Date of Award

Fall 9-22-2021

Degree Type


Degree Name

Master of Science in Integrative Biology (MSIB)



Committee Chair/First Advisor

Dr. Christopher Cornelison

Major Professor

Dr. Christopher Cornelison

Second Committee Member

Dr. Martin Hudson

Third Committee Member

Dr. Jonathan McMurry

Fourth Committee Member

Dr. Melanie Griffin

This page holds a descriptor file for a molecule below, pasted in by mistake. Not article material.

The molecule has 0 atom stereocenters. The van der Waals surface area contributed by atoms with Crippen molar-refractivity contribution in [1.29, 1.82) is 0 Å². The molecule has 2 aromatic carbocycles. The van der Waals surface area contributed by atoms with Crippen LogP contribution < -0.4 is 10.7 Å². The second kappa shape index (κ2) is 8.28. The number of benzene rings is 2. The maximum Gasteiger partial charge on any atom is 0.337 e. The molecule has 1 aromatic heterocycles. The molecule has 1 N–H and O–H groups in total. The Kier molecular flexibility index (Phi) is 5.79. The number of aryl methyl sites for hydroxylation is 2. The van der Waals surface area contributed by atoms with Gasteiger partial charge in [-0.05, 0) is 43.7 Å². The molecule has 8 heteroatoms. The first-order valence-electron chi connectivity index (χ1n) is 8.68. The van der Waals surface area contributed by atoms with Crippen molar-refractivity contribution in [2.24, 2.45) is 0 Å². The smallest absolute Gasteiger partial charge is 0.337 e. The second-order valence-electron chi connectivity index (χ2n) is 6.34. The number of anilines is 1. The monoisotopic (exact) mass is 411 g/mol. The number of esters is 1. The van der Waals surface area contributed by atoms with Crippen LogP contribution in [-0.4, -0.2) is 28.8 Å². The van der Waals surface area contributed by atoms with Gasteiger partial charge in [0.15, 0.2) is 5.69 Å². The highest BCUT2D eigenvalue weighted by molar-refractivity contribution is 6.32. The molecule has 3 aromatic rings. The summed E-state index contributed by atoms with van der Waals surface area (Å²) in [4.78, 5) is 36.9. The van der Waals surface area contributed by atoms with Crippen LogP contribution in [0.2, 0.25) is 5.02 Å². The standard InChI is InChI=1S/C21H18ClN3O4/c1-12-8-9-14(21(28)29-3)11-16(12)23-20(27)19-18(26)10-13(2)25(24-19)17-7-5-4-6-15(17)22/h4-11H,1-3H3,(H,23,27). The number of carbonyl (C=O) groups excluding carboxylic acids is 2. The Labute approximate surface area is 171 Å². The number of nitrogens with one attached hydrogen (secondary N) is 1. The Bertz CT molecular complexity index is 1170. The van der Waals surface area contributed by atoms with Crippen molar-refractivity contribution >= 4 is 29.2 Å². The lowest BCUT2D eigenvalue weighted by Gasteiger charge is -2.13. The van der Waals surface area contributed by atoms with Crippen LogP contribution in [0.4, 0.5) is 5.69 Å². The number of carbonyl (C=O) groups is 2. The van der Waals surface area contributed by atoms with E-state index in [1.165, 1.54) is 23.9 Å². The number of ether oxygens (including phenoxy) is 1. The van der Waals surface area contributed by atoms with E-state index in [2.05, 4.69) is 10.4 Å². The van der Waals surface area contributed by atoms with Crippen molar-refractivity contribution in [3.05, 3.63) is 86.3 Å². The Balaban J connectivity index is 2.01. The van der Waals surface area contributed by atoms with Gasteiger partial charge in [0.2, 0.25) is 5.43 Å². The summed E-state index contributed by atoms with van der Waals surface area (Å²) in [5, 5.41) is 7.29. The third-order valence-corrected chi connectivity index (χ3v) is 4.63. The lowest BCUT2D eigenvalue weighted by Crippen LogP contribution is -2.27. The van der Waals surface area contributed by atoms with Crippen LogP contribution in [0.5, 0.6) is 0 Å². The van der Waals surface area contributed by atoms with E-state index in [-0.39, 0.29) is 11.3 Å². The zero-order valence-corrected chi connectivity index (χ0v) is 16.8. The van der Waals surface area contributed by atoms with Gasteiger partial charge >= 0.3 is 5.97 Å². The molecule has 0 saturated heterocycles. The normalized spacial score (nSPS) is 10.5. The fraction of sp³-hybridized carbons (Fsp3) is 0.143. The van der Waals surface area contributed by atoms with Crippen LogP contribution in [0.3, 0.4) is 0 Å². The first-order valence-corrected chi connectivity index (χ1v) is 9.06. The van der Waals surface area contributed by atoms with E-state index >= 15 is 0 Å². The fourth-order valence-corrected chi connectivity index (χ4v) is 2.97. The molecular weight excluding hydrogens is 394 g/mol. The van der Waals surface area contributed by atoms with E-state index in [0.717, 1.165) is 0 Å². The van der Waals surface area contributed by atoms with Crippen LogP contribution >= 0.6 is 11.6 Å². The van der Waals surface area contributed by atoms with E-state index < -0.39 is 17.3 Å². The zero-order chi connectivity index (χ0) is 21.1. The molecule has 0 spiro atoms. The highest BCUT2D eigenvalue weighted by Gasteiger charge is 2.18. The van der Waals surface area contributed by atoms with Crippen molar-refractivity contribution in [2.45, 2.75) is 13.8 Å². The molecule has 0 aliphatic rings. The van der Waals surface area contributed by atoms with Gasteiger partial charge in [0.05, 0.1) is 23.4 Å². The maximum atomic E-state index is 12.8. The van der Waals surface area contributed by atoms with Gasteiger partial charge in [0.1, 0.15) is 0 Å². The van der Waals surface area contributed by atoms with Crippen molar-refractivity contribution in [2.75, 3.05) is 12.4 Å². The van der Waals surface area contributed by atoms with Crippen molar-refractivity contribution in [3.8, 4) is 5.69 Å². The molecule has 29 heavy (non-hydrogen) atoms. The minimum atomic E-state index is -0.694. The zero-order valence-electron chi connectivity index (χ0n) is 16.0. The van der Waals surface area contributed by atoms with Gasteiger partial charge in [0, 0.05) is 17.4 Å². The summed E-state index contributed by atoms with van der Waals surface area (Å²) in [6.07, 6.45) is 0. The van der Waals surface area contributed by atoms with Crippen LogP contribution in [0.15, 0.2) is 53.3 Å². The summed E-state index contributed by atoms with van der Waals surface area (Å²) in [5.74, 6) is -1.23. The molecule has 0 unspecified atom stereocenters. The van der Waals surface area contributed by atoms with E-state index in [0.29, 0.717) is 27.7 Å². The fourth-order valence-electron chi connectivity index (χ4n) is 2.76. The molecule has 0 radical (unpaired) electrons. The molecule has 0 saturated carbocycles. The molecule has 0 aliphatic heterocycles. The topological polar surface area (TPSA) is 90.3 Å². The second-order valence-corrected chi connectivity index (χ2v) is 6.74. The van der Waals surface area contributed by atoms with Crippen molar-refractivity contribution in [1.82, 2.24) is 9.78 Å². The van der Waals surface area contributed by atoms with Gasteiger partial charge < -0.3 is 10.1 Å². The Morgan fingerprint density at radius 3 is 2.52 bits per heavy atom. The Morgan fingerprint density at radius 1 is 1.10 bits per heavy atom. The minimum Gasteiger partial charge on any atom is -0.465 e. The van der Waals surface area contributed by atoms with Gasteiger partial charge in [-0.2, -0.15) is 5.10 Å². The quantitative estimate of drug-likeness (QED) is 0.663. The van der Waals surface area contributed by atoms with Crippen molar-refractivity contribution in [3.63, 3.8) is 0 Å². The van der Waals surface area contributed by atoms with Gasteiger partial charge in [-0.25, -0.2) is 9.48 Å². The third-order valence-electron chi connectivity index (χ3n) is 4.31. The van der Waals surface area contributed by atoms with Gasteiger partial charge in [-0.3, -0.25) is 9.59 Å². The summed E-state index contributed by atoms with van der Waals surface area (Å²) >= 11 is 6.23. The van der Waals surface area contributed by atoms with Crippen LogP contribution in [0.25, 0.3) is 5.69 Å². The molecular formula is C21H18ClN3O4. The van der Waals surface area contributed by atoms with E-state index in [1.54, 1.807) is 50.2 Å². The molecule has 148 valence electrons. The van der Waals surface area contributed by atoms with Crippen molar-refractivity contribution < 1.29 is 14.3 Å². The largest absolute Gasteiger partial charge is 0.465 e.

Secondary fermentation of beer is traditionally used to condition and refine the sensory profile of a beer. During methods such as barrel aging or lagering, the yeast continues to produce flavor-active compounds. Some methods include the intentional inoculation of microorganisms or the utilization of natural consortia associated with a barrel, fruit, or additive for the generation of desired sensory profiles. As unique products increase in popularity, brewers have begun to experiment with secondary fermentation using alternative yeast species as bioflavorants. To assess the viability of an organism’s application to brewing, the physiochemical properties of beer and their impact on the growth of the organism must be considered. This study examines the effect of a range of physiochemical conditions present in the product of a primary fermentation prepared for secondary fermentation on the growth of a series of yeasts not conventionally used in brewing. This study also compares the resulting sensory-active metabolites present in beers secondarily fermented with non-conventional yeasts. The results from this research provide insight into the potential role of these species for targeted inoculation in secondary fermentation. Seventeen yeast species from thirteen different yeast genera were studied. Yeast were grown in malt extract media to measure growth compared to Saccharomyces cerevisiae over a 36-hour period. Growth was assessed using a hemocytometer for enumeration. Replicate experiments were performed with lactic acid, ethanol, and hop content in various concentrations to replicate conditions found in a product ready for secondary fermentation. Additionally, headspace aroma profiling of beers secondarily fermented with the studied species was conducted via SPME-GC-MS to elucidate the contributing volatile constituents. The evaluated species showed distinct growth profiles related to physiochemical conditions and distinct volatile organic compound profiles indicating a differential utility as secondary fermenters and bioflavorants based on standard beer style parameters. Cumulatively, this study allows for a more targeted understanding on the contribution to non-conventional yeasts in brewing.